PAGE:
Searching for the latest fitness fitness program or choosing to live a healthier lifestyle, but don’t know where to start? You are heading in the right direction because you have made the choice or decision to improve. However, many people fail to accomplish one’s goal or staying committed to a program because one simply fails to identify their actual goal. It may sound obvious, but it is true. Every start to the new year, you may hear people say; “I want to lose weight” or “I want to get into better shape.”
The problem occurs when one does not simply elaborate about their goal(s) and do not take the necessary steps towards achieving the goal(s). How are you going to get in better shape? What steps are you going to take to improve? A needs analysis must be conducted before engaging in a fitness program.
What is a needs anaylsis?
In strength and conditioning terms, a needs analysis is a process that involves an evaluation of the requirements and characteristics of the sport and an assessment of the athlete (Baechle, 2008). However, a needs analysis can be applied to the general population as well. For example, an evaluation of the sport can be interrelated with one’s goal. Training for a 5k, Mud Run or Warrior Dash? The events listed in the previous sentence could be listed under the evaluation of the sport. When evaluating the sport, one must analyze the movements and physiological requirements of the sport. If you are training for a long distance run, it may not be wise to engage in a six-day-a-week powerlifting regimen. In addition to movement analysis and identifying the physiological requirements of the sport, one must identify the common sites of injuries within that sport. When you identity the common sites of injury within the sport, you become aware of any bodily dysfunctions that you may have.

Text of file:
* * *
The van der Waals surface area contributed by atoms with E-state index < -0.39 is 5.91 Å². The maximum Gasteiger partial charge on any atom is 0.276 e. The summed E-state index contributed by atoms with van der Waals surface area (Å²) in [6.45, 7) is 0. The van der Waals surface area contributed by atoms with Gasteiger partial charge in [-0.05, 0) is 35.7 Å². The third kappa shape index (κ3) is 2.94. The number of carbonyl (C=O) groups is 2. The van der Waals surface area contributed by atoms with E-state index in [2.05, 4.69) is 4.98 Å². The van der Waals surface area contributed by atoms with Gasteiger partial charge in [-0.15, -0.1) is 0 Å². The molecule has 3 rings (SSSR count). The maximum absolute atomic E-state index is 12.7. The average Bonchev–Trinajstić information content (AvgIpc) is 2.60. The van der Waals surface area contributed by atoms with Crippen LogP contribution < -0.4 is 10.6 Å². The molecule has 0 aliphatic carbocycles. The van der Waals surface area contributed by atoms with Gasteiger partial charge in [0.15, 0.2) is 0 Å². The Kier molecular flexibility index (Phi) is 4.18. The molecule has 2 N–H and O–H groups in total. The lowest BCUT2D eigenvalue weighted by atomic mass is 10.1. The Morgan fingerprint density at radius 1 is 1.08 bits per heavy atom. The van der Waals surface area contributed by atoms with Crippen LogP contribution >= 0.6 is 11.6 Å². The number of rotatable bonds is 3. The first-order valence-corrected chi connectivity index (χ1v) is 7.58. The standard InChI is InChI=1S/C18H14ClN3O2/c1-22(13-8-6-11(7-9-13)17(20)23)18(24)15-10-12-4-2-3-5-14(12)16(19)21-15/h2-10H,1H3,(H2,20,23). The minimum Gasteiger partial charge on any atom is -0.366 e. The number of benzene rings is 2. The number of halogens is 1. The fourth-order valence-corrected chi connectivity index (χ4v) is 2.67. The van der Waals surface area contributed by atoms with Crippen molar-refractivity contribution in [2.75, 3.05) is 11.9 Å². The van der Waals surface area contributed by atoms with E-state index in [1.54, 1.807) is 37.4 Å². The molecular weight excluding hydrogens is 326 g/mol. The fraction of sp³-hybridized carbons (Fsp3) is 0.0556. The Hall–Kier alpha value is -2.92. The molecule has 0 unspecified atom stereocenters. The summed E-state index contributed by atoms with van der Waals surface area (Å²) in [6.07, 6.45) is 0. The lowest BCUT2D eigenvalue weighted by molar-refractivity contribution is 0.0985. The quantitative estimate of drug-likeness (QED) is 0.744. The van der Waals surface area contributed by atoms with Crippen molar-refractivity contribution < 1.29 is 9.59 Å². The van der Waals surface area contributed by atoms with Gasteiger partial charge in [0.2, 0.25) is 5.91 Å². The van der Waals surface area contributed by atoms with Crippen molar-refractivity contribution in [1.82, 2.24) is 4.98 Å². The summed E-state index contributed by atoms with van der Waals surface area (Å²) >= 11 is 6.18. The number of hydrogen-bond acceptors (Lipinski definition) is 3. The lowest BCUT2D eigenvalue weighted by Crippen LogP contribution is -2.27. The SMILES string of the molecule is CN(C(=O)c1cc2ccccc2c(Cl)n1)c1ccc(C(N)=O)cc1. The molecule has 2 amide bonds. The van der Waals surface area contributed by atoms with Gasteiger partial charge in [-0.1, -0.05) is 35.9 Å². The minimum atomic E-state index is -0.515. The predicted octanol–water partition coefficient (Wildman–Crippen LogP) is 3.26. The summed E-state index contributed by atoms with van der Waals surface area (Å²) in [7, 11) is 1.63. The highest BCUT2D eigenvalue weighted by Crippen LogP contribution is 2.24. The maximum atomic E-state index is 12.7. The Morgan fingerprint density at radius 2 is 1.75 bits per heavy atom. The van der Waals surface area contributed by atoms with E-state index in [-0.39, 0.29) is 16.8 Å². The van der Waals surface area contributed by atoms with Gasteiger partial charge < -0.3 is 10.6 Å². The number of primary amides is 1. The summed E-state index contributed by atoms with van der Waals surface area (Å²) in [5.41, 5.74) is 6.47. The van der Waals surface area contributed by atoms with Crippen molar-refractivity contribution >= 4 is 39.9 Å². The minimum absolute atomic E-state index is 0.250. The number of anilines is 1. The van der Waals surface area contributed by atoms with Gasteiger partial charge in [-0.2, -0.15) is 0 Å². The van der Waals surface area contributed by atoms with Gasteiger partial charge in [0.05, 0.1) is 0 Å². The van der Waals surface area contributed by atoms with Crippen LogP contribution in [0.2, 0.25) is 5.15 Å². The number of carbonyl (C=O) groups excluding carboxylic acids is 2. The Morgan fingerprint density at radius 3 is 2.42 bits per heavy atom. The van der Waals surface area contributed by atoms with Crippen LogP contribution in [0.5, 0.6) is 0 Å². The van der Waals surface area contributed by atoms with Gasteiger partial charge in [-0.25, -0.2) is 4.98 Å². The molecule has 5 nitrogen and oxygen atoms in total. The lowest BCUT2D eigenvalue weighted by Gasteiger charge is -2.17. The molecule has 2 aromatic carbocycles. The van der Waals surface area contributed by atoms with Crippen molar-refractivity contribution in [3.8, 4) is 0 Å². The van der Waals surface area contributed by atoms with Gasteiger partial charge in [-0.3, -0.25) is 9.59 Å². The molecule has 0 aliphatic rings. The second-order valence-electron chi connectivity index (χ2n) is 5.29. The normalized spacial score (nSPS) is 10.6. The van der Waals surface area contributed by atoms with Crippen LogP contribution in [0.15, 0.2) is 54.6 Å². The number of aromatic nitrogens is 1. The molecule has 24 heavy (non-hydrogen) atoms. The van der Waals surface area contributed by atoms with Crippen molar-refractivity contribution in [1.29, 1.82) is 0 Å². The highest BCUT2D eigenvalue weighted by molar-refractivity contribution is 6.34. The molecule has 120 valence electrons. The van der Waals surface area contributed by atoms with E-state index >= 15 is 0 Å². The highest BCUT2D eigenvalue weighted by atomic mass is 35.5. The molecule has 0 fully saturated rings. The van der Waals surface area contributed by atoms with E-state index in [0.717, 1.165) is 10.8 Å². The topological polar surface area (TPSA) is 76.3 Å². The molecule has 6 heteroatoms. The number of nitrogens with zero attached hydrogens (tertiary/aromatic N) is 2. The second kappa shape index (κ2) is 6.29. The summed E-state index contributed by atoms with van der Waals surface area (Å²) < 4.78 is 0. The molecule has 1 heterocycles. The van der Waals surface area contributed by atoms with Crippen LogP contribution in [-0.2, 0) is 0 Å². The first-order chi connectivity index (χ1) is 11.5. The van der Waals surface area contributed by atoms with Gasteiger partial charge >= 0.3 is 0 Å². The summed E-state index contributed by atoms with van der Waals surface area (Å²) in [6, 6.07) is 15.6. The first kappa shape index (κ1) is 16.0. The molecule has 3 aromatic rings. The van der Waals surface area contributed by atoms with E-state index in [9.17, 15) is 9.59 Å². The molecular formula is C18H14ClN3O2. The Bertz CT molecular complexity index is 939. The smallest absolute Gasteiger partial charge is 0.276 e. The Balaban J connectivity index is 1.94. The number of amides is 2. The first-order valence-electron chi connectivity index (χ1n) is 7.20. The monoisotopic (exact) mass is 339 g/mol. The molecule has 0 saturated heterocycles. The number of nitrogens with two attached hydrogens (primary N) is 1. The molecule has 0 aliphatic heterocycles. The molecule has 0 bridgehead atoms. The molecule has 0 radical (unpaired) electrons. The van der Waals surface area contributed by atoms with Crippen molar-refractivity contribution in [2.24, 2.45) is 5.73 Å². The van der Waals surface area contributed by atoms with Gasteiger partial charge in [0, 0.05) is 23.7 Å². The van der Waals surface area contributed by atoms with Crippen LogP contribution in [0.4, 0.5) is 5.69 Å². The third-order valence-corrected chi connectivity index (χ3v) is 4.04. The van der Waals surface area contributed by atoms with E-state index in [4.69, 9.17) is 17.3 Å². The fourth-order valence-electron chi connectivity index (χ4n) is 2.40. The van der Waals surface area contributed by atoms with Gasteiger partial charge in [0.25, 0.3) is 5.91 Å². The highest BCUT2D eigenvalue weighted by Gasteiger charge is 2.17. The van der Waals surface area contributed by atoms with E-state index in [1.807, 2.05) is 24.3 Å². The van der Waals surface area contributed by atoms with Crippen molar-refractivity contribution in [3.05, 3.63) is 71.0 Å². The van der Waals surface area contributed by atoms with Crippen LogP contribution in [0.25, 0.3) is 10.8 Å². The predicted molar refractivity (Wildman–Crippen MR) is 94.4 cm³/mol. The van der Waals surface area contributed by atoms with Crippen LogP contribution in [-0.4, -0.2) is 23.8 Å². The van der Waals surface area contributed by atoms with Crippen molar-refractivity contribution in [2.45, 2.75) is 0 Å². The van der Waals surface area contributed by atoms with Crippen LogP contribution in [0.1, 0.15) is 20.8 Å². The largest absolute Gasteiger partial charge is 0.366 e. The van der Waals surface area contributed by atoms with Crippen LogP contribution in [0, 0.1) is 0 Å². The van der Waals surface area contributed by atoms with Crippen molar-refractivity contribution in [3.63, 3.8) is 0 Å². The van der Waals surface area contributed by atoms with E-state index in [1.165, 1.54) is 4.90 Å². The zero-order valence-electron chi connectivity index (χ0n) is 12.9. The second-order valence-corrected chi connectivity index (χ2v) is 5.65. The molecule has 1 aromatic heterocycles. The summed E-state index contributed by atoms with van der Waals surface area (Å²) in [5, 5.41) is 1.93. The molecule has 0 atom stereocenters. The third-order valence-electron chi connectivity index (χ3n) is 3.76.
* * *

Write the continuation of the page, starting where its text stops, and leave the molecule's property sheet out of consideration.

A needs analysis is just one small piece of the puzzle when starting a fitness program. Comment below or send me a message in the contact form tab if you would like to learn more about the process of developing a program based on your goal(s).
Baechle, T. R. (2008). Essentials of strength training and conditioning. Champaign, Ill: Human Kinetics.